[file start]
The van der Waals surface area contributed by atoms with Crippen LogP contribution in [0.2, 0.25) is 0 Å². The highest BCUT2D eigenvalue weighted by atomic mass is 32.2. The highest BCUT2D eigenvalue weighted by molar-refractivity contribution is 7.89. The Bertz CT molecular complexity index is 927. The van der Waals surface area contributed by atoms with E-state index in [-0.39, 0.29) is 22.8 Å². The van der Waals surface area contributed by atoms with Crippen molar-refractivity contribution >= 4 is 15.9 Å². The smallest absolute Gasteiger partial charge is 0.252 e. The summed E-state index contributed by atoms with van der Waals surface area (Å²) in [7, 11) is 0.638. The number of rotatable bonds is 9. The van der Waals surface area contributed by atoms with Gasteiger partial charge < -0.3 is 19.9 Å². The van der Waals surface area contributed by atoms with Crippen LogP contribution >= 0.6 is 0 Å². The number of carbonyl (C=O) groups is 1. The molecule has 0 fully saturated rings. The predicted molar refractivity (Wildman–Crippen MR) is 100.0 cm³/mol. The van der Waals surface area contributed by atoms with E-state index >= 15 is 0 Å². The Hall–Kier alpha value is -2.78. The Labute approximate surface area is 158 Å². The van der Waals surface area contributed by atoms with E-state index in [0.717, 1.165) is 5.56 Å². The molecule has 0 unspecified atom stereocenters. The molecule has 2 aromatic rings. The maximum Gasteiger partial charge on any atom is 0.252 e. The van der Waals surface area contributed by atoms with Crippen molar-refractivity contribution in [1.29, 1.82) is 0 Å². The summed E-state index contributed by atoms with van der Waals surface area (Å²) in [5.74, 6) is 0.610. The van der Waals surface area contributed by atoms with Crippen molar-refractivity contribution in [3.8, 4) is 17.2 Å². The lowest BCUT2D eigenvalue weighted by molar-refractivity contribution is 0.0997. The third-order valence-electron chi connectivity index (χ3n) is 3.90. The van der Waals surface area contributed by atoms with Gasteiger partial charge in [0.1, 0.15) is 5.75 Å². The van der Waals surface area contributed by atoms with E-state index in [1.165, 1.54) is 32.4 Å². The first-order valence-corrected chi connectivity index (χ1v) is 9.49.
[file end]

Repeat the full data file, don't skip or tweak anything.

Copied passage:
The van der Waals surface area contributed by atoms with Crippen LogP contribution in [0.2, 0.25) is 0 Å². The highest BCUT2D eigenvalue weighted by atomic mass is 32.2. The highest BCUT2D eigenvalue weighted by molar-refractivity contribution is 7.89. The Bertz CT molecular complexity index is 927. The van der Waals surface area contributed by atoms with E-state index in [-0.39, 0.29) is 22.8 Å². The van der Waals surface area contributed by atoms with Crippen molar-refractivity contribution >= 4 is 15.9 Å². The smallest absolute Gasteiger partial charge is 0.252 e. The summed E-state index contributed by atoms with van der Waals surface area (Å²) in [7, 11) is 0.638. The number of rotatable bonds is 9. The van der Waals surface area contributed by atoms with Gasteiger partial charge < -0.3 is 19.9 Å². The van der Waals surface area contributed by atoms with Crippen LogP contribution >= 0.6 is 0 Å². The number of carbonyl (C=O) groups is 1. The molecule has 0 fully saturated rings. The predicted molar refractivity (Wildman–Crippen MR) is 100.0 cm³/mol. The van der Waals surface area contributed by atoms with E-state index >= 15 is 0 Å². The Hall–Kier alpha value is -2.78. The Labute approximate surface area is 158 Å². The van der Waals surface area contributed by atoms with E-state index in [0.717, 1.165) is 5.56 Å². The molecule has 0 unspecified atom stereocenters. The molecule has 2 aromatic rings. The maximum Gasteiger partial charge on any atom is 0.252 e. The van der Waals surface area contributed by atoms with Crippen molar-refractivity contribution in [1.29, 1.82) is 0 Å². The summed E-state index contributed by atoms with van der Waals surface area (Å²) in [5.74, 6) is 0.610. The van der Waals surface area contributed by atoms with Crippen molar-refractivity contribution in [3.8, 4) is 17.2 Å². The lowest BCUT2D eigenvalue weighted by molar-refractivity contribution is 0.0997. The third-order valence-electron chi connectivity index (χ3n) is 3.90. The van der Waals surface area contributed by atoms with Gasteiger partial charge in [0.1, 0.15) is 5.75 Å². The van der Waals surface area contributed by atoms with E-state index in [1.165, 1.54) is 32.4 Å². The first-order valence-corrected chi connectivity index (χ1v) is 9.49.